When Every Second Counts…


Trauma is the US's most important, expensive, and tragic health problem, costing more years of life than cancer, heart disease, or AIDS, and the country's 4th leading cause of death.  It is the #1 killer of residents under 37, accounting for 100,000 deaths per year, temporarily disables 11 million others, and permanently disables 470,000. The effectiveness of trauma care depends upon early notification, prompt dispatch, skilled extrication and field resuscitation, clear communication, and orderly transport to the appropriate medical facility.


What is Trauma?

An injury caused by physical force, most often the consequence of motor vehicle crashes, falls, drownings, gun shots, fires and burns, stabbings, or blunt assault.


Factors that can influence the outcome of a trauma injury

  1. Severity of the injury
  2. The age of the patient
  3. Pre-existing medical conditions
  4. Time


Did you know?

Many victims of trauma die from interrupted breathing or loss of blood, not from the severity of their injuries.


Seconds Save Lives in Medical Emergencies

Prevent emergencies.  Regular exercise and medical check-ups will help protect your health and identify whether you're at risk for life-threatening conditions.  Follow your doctor's advice to reduce any risk factors dangerous to your health.

Prepare for emergencies.  After doing everything you can to prevent emergencies, the next step is to prepare for one.  Some basic steps are:

Learn to recognize life-threatening emergencies.  Not every cut needs stitches, nor does every burn require advanced medical treatment.  If you think someone could suffer significant harm or die unless prompt care is received, that situation is an emergency, and call 9-1-1 or the local hospital for help.  Get help fast when the following warning signs are seen:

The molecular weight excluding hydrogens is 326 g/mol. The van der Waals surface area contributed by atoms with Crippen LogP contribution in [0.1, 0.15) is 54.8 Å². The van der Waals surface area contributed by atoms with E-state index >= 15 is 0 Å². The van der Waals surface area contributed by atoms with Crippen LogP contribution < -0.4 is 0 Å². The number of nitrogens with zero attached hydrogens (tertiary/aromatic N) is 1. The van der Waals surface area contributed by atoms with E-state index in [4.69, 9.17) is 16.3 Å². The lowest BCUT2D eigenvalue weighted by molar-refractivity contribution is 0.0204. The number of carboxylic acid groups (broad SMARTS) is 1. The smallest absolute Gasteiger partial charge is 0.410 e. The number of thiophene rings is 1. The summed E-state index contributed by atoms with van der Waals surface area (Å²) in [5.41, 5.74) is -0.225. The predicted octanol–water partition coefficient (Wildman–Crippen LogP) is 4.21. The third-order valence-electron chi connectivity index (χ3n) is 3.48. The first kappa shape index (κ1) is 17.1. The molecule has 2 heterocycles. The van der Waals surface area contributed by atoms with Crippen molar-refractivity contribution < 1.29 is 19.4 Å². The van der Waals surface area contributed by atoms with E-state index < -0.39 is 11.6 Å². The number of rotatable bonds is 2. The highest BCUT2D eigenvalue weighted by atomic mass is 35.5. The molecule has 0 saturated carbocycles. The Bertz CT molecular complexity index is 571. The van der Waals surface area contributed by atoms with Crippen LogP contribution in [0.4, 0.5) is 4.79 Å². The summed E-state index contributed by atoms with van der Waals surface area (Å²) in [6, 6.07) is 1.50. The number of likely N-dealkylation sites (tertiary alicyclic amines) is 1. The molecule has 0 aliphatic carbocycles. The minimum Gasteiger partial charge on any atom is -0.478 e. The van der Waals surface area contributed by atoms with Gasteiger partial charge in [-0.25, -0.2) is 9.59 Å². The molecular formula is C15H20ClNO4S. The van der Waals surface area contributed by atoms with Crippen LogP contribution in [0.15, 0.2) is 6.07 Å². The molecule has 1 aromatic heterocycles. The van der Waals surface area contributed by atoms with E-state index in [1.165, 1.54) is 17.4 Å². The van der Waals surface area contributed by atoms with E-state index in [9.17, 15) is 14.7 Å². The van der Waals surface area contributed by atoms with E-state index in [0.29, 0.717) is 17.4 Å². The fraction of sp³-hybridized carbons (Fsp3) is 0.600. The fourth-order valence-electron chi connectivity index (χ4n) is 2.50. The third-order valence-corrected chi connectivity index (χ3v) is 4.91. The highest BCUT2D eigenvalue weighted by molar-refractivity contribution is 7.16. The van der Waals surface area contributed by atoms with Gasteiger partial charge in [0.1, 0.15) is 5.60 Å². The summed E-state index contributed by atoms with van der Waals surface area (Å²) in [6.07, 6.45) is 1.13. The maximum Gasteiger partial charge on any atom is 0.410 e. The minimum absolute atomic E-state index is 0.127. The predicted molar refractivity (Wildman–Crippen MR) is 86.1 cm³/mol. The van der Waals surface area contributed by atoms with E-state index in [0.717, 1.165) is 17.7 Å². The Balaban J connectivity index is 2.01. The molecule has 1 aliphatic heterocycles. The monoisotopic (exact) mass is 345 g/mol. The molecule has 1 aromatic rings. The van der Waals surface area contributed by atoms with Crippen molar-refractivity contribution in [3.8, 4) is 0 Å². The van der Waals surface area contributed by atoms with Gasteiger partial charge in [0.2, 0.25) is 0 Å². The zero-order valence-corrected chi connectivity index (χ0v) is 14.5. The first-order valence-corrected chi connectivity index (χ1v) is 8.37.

Know when you should call for emergency dispatch - ask yourself the following questions:

If the answer to any one of these questions is yes, or you are simply unsure, call your emergency number immediately.

Decide to Act.  Be ready, willing, and able to help someone until emergency services arrive.  Action can mean anything from calling paramedics, applying direct pressure on a wound, performing CPR, or splinting an injury.  Never perform a medical procedure if you're unsure about how to do it.


Reducing the odds - tips for saving time and saving lives



Time is of the essence when dealing with trauma injury.  The first 60 minutes after trauma are crucial in improving chances of survival.  Vital prehospital care followed by treatment at an appropriate medical center is often the difference between life and death or short-term hospital care and lifetime disability.


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Material taken from the American College of Emergency Physicians.